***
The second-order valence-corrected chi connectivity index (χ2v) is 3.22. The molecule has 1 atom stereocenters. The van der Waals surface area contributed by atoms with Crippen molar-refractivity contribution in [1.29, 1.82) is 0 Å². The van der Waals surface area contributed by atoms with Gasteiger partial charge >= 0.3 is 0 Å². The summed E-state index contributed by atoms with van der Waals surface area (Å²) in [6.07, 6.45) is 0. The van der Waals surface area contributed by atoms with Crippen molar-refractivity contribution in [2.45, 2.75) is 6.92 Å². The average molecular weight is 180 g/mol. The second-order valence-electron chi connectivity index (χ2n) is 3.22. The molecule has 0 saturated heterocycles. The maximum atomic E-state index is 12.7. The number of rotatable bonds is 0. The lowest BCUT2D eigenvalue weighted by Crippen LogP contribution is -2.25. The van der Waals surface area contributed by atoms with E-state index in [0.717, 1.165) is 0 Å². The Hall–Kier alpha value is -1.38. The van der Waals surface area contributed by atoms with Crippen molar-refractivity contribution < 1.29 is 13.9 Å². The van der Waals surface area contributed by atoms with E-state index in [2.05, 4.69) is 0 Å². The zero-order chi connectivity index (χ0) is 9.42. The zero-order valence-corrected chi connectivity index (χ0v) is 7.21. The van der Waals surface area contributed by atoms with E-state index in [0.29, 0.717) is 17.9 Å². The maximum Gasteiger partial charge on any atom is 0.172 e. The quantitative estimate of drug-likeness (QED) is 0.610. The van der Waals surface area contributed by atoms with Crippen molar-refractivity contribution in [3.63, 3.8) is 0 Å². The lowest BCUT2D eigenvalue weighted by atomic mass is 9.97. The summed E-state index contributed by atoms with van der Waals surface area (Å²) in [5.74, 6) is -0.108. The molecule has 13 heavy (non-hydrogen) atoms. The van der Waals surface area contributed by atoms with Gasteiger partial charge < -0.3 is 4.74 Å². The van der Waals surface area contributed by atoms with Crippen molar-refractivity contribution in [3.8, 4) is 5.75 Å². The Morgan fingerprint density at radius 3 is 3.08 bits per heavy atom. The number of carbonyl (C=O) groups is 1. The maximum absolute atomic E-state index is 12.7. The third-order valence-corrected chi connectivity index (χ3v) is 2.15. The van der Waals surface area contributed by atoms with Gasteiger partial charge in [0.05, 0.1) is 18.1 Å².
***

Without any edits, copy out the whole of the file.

The second-order valence-corrected chi connectivity index (χ2v) is 3.22. The molecule has 1 atom stereocenters. The van der Waals surface area contributed by atoms with Crippen molar-refractivity contribution in [1.29, 1.82) is 0 Å². The van der Waals surface area contributed by atoms with Gasteiger partial charge >= 0.3 is 0 Å². The summed E-state index contributed by atoms with van der Waals surface area (Å²) in [6.07, 6.45) is 0. The van der Waals surface area contributed by atoms with Crippen molar-refractivity contribution in [2.45, 2.75) is 6.92 Å². The average molecular weight is 180 g/mol. The second-order valence-electron chi connectivity index (χ2n) is 3.22. The molecule has 0 saturated heterocycles. The maximum atomic E-state index is 12.7. The number of rotatable bonds is 0. The lowest BCUT2D eigenvalue weighted by Crippen LogP contribution is -2.25. The van der Waals surface area contributed by atoms with E-state index in [0.717, 1.165) is 0 Å². The Hall–Kier alpha value is -1.38. The van der Waals surface area contributed by atoms with Crippen molar-refractivity contribution < 1.29 is 13.9 Å². The van der Waals surface area contributed by atoms with E-state index in [2.05, 4.69) is 0 Å². The zero-order chi connectivity index (χ0) is 9.42. The zero-order valence-corrected chi connectivity index (χ0v) is 7.21. The van der Waals surface area contributed by atoms with E-state index in [0.29, 0.717) is 17.9 Å². The maximum Gasteiger partial charge on any atom is 0.172 e. The quantitative estimate of drug-likeness (QED) is 0.610. The van der Waals surface area contributed by atoms with Crippen molar-refractivity contribution in [3.63, 3.8) is 0 Å². The lowest BCUT2D eigenvalue weighted by atomic mass is 9.97. The summed E-state index contributed by atoms with van der Waals surface area (Å²) in [5.74, 6) is -0.108. The molecule has 13 heavy (non-hydrogen) atoms. The van der Waals surface area contributed by atoms with Gasteiger partial charge < -0.3 is 4.74 Å². The van der Waals surface area contributed by atoms with Crippen molar-refractivity contribution in [3.8, 4) is 5.75 Å². The Morgan fingerprint density at radius 3 is 3.08 bits per heavy atom. The number of carbonyl (C=O) groups is 1. The maximum absolute atomic E-state index is 12.7. The third-order valence-corrected chi connectivity index (χ3v) is 2.15. The van der Waals surface area contributed by atoms with Gasteiger partial charge in [0.05, 0.1) is 18.1 Å².